Occasionally here at Player2.net.au, we will play something that deserves your attention but probably doesn’t need a full review written for it. Be it DLC for the latest AAA title, a little indie game or even an Android/iOS title. We play these titles for a blockbusting amount of time (2 – 5 hours) and report back to you the reader on what we found. So grab your popcorn and settle in for the latest episode of Blockbuster Gaming.
Blockbuster Gaming – Everspace
PC, PS4, Xbox One
Roguelikes have become a staple in our gaming diet over the past few years. Games like Rogue Legacy and Sperlunky helped popularise a style of gaming that took the difficulty and game-over conditions of titles from decades ago and then infused them with a tantalising progression system that encouraged “just one more go.” Since then roguelike elements, namely the game over progression, have been added to just about every gaming genre known to man. We have had FPS’s, RPG’s, SHUMPS and even Sports games that have had the roguelike touch. Now thanks to Everspace, we have a space dogfighting/exploration game in the mix, but the question is do the staples of the roguelike experience work in this genre or are they just added on because it is the trendy thing to do?
Everspace saw me take control of an unknown pilot who has stolen a spaceship and is escaping from rough treatment at the hands of some dodgy scientists. Next thing I knew I was was flying through space, mining resources to improve my ship and dogfighting with nasty space pirates. What Everspace did really well is drip feed more of the story each time I started a new playthrough. Each time I played I learned more about my current situation, about the galaxy’s inhabitants or about the events that led to escaping from the starting space station. Exposition is handled by a handy on-ship computer that pipes up when more information presents its self, which was an elegant way of handling the story elements without them getting in the road of the action.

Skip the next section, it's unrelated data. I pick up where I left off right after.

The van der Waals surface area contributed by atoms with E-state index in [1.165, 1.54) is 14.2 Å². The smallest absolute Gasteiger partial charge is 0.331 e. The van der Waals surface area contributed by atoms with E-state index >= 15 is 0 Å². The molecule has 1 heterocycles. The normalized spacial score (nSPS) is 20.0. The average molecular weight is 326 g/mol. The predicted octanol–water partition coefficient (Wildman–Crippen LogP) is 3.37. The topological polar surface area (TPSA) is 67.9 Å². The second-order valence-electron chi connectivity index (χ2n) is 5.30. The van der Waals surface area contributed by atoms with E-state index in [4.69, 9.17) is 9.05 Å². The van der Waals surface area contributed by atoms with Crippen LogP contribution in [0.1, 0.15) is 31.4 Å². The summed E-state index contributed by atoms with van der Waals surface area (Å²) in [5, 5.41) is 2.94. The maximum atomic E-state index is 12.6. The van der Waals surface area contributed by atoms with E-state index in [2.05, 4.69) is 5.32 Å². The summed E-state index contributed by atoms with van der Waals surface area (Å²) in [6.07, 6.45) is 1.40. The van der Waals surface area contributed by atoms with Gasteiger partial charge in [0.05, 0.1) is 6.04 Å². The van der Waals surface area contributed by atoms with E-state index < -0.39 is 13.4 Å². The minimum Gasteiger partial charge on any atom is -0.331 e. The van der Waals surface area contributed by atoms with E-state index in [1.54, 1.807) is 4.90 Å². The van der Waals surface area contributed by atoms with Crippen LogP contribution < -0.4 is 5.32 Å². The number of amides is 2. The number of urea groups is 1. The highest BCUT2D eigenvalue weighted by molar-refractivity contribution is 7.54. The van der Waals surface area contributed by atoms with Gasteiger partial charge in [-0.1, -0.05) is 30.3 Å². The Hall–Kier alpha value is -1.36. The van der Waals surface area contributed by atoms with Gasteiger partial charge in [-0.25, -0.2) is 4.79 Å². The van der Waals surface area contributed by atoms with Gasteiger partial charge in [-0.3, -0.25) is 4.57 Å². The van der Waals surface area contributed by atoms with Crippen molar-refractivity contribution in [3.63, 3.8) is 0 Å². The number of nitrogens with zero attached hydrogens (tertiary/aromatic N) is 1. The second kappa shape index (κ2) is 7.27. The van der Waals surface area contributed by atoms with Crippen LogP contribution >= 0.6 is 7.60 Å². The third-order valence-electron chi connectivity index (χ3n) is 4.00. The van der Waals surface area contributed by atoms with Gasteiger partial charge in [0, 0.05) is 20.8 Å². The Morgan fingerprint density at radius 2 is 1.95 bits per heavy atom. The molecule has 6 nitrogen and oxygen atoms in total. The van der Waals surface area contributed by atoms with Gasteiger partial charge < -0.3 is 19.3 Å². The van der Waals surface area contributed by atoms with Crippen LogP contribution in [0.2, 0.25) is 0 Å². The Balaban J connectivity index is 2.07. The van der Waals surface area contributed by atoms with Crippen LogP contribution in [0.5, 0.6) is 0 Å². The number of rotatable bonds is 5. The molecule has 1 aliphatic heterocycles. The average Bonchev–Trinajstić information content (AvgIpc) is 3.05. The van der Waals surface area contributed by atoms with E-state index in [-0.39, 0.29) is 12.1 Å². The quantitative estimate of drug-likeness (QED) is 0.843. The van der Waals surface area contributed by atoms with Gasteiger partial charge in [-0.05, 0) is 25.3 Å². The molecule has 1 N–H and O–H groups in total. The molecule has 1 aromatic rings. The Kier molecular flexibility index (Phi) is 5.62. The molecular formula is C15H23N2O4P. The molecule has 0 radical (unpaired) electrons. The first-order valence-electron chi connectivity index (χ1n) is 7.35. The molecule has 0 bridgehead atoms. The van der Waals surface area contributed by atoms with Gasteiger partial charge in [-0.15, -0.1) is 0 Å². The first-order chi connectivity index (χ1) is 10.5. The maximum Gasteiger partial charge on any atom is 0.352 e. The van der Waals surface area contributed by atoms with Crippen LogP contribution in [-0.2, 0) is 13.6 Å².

Speaking of action the bulk of the game is made up of piloting a spaceship around the galaxy, progressively getting closer to discovering the truth behind the story. Piloting the ship is pretty easy and it wasn’t long before I found myself comfortable as I zoomed through levels, tackling enemies and gathering resources. The game is broken up into zones, with each zone usually consisting of some minor goals (like hacking a radio tower), some enemies and some resources. Fuel is the most important resource and without fuel, I couldn’t warp to the next zone. This made me explore each zone fully and tackle enemies I would usually avoid before I moved on. It is a nice way to make sure that players explore the game fully and the developers have implemented it in a natural and unobtrusive manner.
Like all roguelikes death is inevitable, but with each death, I felt like I was getting further along in the game. Before I restarted I could spend the credits I found during the previous attempt and upgrade my ship or even buy a new one. It is a very similar system to Rogue Legacy and it works well here. Initially, I was lucky to make it past two zones but now with some choice upgrades, I can easily make it through 8 or 9. It is a very rewarding way to encourage players back time and time again.
With Everspace, Rockfish games have taken the well-used elements of a roguelike and successfully inserted them into a wonderful spaceship adventure. Controls are tight, the story is a cut above what is usually present in these sorts of games and the enticing improvements available after each playthrough ensure repeat plays. The game isn’t the greatest looking space sim or the best sounding but in the end, Everspace is a wonderful and rewarding challenge that all fans of spaceships or roguelikes would do well to pick up.
Dad, Gamer, Writer, Husband all rolled into one big ball of random matter.
Editor of Player 2, Matt spends his time yelling at strangers as they walk past, imploring them to visit Player 2. Sadly this tactic hasn’t yielded any significant results but he keeps on trying regardless.
Writes on Ngunnawal land.